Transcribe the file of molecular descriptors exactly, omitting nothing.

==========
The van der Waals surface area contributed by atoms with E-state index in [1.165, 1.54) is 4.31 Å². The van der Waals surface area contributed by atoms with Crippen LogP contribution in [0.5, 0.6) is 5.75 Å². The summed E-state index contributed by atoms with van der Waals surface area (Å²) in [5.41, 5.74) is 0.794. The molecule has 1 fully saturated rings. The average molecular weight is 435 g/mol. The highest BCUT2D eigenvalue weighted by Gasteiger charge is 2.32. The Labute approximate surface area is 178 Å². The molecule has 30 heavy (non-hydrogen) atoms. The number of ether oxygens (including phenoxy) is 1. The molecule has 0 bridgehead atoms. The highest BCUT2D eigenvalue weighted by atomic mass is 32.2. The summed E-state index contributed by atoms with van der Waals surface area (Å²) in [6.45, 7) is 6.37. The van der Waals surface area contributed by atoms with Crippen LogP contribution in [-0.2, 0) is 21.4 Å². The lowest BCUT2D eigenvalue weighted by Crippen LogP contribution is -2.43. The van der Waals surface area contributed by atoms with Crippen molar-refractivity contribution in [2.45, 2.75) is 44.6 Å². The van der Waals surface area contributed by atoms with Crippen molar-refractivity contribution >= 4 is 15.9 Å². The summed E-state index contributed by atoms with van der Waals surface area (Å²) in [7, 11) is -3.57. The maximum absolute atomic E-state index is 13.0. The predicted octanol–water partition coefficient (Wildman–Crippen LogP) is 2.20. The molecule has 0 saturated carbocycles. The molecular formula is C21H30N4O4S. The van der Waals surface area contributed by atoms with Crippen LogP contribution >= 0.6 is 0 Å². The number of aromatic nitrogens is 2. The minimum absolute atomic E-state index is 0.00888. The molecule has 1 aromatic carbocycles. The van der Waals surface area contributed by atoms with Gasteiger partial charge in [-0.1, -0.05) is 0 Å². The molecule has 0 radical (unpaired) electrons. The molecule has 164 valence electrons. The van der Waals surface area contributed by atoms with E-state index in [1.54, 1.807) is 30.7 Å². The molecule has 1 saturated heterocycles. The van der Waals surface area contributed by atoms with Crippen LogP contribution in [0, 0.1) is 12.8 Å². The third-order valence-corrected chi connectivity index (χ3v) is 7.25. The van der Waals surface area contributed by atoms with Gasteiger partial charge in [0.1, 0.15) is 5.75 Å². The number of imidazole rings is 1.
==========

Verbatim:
The van der Waals surface area contributed by atoms with E-state index in [1.165, 1.54) is 4.31 Å². The van der Waals surface area contributed by atoms with Crippen LogP contribution in [0.5, 0.6) is 5.75 Å². The summed E-state index contributed by atoms with van der Waals surface area (Å²) in [5.41, 5.74) is 0.794. The molecule has 1 fully saturated rings. The average molecular weight is 435 g/mol. The highest BCUT2D eigenvalue weighted by Gasteiger charge is 2.32. The Labute approximate surface area is 178 Å². The molecule has 30 heavy (non-hydrogen) atoms. The number of ether oxygens (including phenoxy) is 1. The molecule has 0 bridgehead atoms. The highest BCUT2D eigenvalue weighted by atomic mass is 32.2. The summed E-state index contributed by atoms with van der Waals surface area (Å²) in [6.45, 7) is 6.37. The van der Waals surface area contributed by atoms with Crippen LogP contribution in [-0.2, 0) is 21.4 Å². The lowest BCUT2D eigenvalue weighted by Crippen LogP contribution is -2.43. The van der Waals surface area contributed by atoms with Crippen molar-refractivity contribution in [2.45, 2.75) is 44.6 Å². The van der Waals surface area contributed by atoms with Crippen molar-refractivity contribution >= 4 is 15.9 Å². The summed E-state index contributed by atoms with van der Waals surface area (Å²) in [7, 11) is -3.57. The maximum absolute atomic E-state index is 13.0. The predicted octanol–water partition coefficient (Wildman–Crippen LogP) is 2.20. The molecule has 0 saturated carbocycles. The molecular formula is C21H30N4O4S. The van der Waals surface area contributed by atoms with Crippen LogP contribution >= 0.6 is 0 Å². The number of aromatic nitrogens is 2. The minimum absolute atomic E-state index is 0.00888. The molecule has 1 aromatic carbocycles. The van der Waals surface area contributed by atoms with Gasteiger partial charge in [-0.1, -0.05) is 0 Å². The molecule has 0 radical (unpaired) electrons. The molecule has 164 valence electrons. The van der Waals surface area contributed by atoms with E-state index in [1.54, 1.807) is 30.7 Å². The molecule has 1 saturated heterocycles. The van der Waals surface area contributed by atoms with Crippen LogP contribution in [0, 0.1) is 12.8 Å². The third-order valence-corrected chi connectivity index (χ3v) is 7.25. The van der Waals surface area contributed by atoms with Gasteiger partial charge in [0.1, 0.15) is 5.75 Å². The number of imidazole rings is 1.